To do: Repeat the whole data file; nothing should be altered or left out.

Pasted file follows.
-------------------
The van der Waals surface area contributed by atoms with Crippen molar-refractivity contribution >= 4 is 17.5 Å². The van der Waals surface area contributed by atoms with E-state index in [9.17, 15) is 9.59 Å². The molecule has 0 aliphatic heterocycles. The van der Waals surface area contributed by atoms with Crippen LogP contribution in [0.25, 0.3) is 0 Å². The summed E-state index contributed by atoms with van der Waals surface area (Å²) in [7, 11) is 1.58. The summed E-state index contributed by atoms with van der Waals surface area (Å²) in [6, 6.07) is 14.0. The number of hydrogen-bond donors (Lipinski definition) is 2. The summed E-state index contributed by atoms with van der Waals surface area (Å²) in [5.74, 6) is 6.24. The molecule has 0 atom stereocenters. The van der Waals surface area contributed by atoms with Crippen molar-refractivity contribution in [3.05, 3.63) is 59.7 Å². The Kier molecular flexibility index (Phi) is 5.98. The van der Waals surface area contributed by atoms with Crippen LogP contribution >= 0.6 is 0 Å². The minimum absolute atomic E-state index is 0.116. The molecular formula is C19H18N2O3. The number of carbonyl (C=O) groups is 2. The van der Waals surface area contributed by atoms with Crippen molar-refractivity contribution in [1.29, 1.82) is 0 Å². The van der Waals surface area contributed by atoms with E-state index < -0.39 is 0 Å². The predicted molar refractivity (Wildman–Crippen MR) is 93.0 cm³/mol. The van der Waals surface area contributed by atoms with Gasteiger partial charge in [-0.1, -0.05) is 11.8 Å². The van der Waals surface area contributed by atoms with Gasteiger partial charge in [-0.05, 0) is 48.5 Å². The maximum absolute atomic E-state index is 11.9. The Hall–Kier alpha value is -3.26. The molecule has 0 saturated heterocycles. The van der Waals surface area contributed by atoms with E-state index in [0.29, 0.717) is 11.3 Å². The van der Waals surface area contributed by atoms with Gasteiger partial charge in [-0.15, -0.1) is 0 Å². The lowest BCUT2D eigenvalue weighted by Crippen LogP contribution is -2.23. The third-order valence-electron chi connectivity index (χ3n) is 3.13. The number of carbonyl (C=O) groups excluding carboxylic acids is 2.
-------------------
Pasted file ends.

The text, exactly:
The van der Waals surface area contributed by atoms with Crippen molar-refractivity contribution >= 4 is 17.5 Å². The van der Waals surface area contributed by atoms with E-state index in [9.17, 15) is 9.59 Å². The molecule has 0 aliphatic heterocycles. The van der Waals surface area contributed by atoms with Crippen LogP contribution in [0.25, 0.3) is 0 Å². The summed E-state index contributed by atoms with van der Waals surface area (Å²) in [7, 11) is 1.58. The summed E-state index contributed by atoms with van der Waals surface area (Å²) in [6, 6.07) is 14.0. The number of hydrogen-bond donors (Lipinski definition) is 2. The summed E-state index contributed by atoms with van der Waals surface area (Å²) in [5.74, 6) is 6.24. The molecule has 0 atom stereocenters. The van der Waals surface area contributed by atoms with Crippen molar-refractivity contribution in [3.05, 3.63) is 59.7 Å². The Kier molecular flexibility index (Phi) is 5.98. The van der Waals surface area contributed by atoms with Crippen LogP contribution >= 0.6 is 0 Å². The minimum absolute atomic E-state index is 0.116. The molecular formula is C19H18N2O3. The number of carbonyl (C=O) groups is 2. The van der Waals surface area contributed by atoms with Crippen molar-refractivity contribution in [1.29, 1.82) is 0 Å². The van der Waals surface area contributed by atoms with E-state index < -0.39 is 0 Å². The predicted molar refractivity (Wildman–Crippen MR) is 93.0 cm³/mol. The van der Waals surface area contributed by atoms with Gasteiger partial charge in [-0.1, -0.05) is 11.8 Å². The van der Waals surface area contributed by atoms with Gasteiger partial charge in [-0.05, 0) is 48.5 Å². The maximum absolute atomic E-state index is 11.9. The Hall–Kier alpha value is -3.26. The molecule has 0 saturated heterocycles. The van der Waals surface area contributed by atoms with E-state index in [0.29, 0.717) is 11.3 Å². The van der Waals surface area contributed by atoms with Gasteiger partial charge in [-0.15, -0.1) is 0 Å². The lowest BCUT2D eigenvalue weighted by Crippen LogP contribution is -2.23. The third-order valence-electron chi connectivity index (χ3n) is 3.13. The number of carbonyl (C=O) groups excluding carboxylic acids is 2.